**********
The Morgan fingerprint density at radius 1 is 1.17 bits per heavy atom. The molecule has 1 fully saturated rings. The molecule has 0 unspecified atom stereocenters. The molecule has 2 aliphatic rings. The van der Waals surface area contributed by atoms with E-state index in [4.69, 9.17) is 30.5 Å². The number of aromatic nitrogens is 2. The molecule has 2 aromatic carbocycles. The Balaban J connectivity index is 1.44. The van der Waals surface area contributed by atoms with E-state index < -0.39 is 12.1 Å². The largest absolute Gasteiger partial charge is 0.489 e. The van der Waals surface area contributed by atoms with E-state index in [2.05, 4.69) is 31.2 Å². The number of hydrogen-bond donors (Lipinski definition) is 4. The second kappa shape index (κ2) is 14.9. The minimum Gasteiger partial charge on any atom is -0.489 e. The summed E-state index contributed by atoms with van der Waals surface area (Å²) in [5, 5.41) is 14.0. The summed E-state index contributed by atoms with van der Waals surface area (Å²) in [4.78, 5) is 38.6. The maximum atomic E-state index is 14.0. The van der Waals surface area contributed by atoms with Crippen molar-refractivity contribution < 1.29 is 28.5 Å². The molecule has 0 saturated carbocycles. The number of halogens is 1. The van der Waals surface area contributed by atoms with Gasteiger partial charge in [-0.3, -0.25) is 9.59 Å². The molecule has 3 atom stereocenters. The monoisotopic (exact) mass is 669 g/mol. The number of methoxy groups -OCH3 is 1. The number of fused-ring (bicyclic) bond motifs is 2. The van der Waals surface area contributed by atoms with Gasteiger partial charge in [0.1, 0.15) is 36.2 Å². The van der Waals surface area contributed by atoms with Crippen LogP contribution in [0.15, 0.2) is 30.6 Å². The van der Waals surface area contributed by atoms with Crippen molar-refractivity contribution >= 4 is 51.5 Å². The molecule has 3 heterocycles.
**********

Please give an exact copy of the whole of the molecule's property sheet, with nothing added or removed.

The Morgan fingerprint density at radius 1 is 1.17 bits per heavy atom. The molecule has 1 fully saturated rings. The molecule has 0 unspecified atom stereocenters. The molecule has 2 aliphatic rings. The van der Waals surface area contributed by atoms with E-state index in [4.69, 9.17) is 30.5 Å². The number of aromatic nitrogens is 2. The molecule has 2 aromatic carbocycles. The Balaban J connectivity index is 1.44. The van der Waals surface area contributed by atoms with E-state index < -0.39 is 12.1 Å². The largest absolute Gasteiger partial charge is 0.489 e. The van der Waals surface area contributed by atoms with E-state index in [2.05, 4.69) is 31.2 Å². The number of hydrogen-bond donors (Lipinski definition) is 4. The second kappa shape index (κ2) is 14.9. The minimum Gasteiger partial charge on any atom is -0.489 e. The summed E-state index contributed by atoms with van der Waals surface area (Å²) in [5, 5.41) is 14.0. The summed E-state index contributed by atoms with van der Waals surface area (Å²) in [4.78, 5) is 38.6. The maximum atomic E-state index is 14.0. The van der Waals surface area contributed by atoms with Crippen molar-refractivity contribution < 1.29 is 28.5 Å². The molecule has 0 saturated carbocycles. The number of halogens is 1. The van der Waals surface area contributed by atoms with Gasteiger partial charge in [-0.3, -0.25) is 9.59 Å². The molecule has 3 atom stereocenters. The monoisotopic (exact) mass is 669 g/mol. The number of methoxy groups -OCH3 is 1. The number of fused-ring (bicyclic) bond motifs is 2. The van der Waals surface area contributed by atoms with Gasteiger partial charge in [0.1, 0.15) is 36.2 Å². The van der Waals surface area contributed by atoms with Crippen LogP contribution in [0.15, 0.2) is 30.6 Å². The van der Waals surface area contributed by atoms with Crippen molar-refractivity contribution >= 4 is 51.5 Å². The molecule has 3 heterocycles.